Danger From the East: Bangladeshi Extremists Target India

Some political parties try courting extremists, urging them to target political opponents. “Violent street contests between the cadres of Prime Minister Sheikh Hasina Wajid’s Awami League and former Prime Minister Khalida Zia’s Bangladesh Nationalist Party are weakening the country’s nascent democracy and ceding space to extremist groups,” writes historian and author Saroj Kumar Rath. “The extremists take advantage of political squabbles and power vacuums, as seen in Iraq, Syria and other troubled Muslim-majority countries.” Some estimates suggest India has 20 million illegal immigrants, most from Bangladesh. Marginalized, many turn to extremist politics. Four Indian provinces share a 4000-kilometer border with Bangladesh and a common language. Rath urges Indian Prime Minister Narendra Modi and other leaders in nations with sizable Muslim voting blocks to tread cautiously, addressing illegal immigration and a porous border while avoiding harsh tactics that drive many toward extremism. – YaleGlobal

Danger From the East: Bangladeshi Extremists Target India

Political turmoil in Bangladesh spurs poverty, marginalization, illegal immigration to India and extremism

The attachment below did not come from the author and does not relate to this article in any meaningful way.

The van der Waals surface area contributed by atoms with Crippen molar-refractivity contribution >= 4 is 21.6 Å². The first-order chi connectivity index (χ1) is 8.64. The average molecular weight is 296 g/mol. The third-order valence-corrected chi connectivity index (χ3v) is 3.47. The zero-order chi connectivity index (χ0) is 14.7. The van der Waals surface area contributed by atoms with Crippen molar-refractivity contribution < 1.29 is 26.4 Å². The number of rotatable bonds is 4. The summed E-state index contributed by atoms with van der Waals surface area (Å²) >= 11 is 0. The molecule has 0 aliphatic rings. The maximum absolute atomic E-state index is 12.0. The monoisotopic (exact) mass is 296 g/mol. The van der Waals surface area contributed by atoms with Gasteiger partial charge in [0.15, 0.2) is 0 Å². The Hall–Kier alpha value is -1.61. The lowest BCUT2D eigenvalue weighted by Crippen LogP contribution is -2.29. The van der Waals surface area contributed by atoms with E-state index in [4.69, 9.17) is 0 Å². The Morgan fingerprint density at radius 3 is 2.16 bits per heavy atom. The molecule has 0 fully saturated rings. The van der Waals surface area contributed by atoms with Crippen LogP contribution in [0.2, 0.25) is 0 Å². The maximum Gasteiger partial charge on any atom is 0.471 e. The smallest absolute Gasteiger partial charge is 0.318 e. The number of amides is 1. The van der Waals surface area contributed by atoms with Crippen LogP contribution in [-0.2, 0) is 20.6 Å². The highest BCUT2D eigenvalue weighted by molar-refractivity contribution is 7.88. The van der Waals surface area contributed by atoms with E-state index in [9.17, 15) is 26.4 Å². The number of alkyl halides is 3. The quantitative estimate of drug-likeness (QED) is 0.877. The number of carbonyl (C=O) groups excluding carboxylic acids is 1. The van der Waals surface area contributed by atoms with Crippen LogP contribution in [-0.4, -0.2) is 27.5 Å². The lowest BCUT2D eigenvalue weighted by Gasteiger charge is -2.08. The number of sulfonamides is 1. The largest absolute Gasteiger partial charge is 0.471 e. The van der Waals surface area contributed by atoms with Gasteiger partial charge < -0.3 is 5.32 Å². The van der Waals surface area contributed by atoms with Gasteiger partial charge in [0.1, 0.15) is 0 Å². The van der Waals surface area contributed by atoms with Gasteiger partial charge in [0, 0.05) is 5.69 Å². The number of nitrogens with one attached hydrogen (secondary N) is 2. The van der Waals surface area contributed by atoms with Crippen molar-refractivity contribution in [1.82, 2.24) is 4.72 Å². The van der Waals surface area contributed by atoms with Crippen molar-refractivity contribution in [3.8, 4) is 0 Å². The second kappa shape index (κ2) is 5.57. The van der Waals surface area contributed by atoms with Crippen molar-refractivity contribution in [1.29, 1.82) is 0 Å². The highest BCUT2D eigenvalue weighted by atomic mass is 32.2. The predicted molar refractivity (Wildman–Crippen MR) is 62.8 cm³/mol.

Saroj Kumar Rath
Thursday, March 26, 2015

Terrorism and convenience: Bangladesh's Jamaat-e-Islami demonstrate their street power (top); chief minister of neighboring West Bengal, Mamata Bannerji, right, curries Muslim votes

NEW DELHI: More than 100 civilians, including prominent Bangladeshi American blogger Avijit Roy, have died on the streets of Bangladesh in political and terrorism-related violence during February alone. Bangladesh is under the grip of an impatient civilian population, an over-reactionary political class and a host of relentless extremist groups. Violent street contests between the cadres of Prime Minister Sheikh Hasina Wajid’s Awami League and former Prime Minister Khalida Zia’s Bangladesh Nationalist Party are weakening the country’s nascent democracy and ceding space to extremist groups.  

The extremists take advantage of political squabbles and power vacuums, as seen in Iraq, Syria and other troubled Muslim-majority countries,

The Shaikh Hasina government’s crackdown on extremists brought relative calm during her tenure as prime minister from 2009 to 2014. But toward the end of her tenure, she established a tribunal to punish Jamaat-e-Islami leaders for their role in the 1971 genocide; removed an election-related transparency clause from the constitution, forcing BNP and 17 other parties to boycott the vote that returned her to the prime minister post in 2014; and targeted her rival Khalida Zia. Shaikh Hasina’s act prompted Khalida Zia to renew old ties with Jamaat-e-Islami. A legitimate political party until August 2013 when the Bangladesh High Court de-registered the party, Jamaat-e-Islami was once associated with atrocities during Bangladesh’s independence struggle. Despite a 5 percent vote share, the conservative Jamaat-e-Islami possesses tremendous street power and substantial ownership of Islamic ideologies. Both Awami League and BNP as political parties occasionally solicited alliance with Jamaat-e-Islami.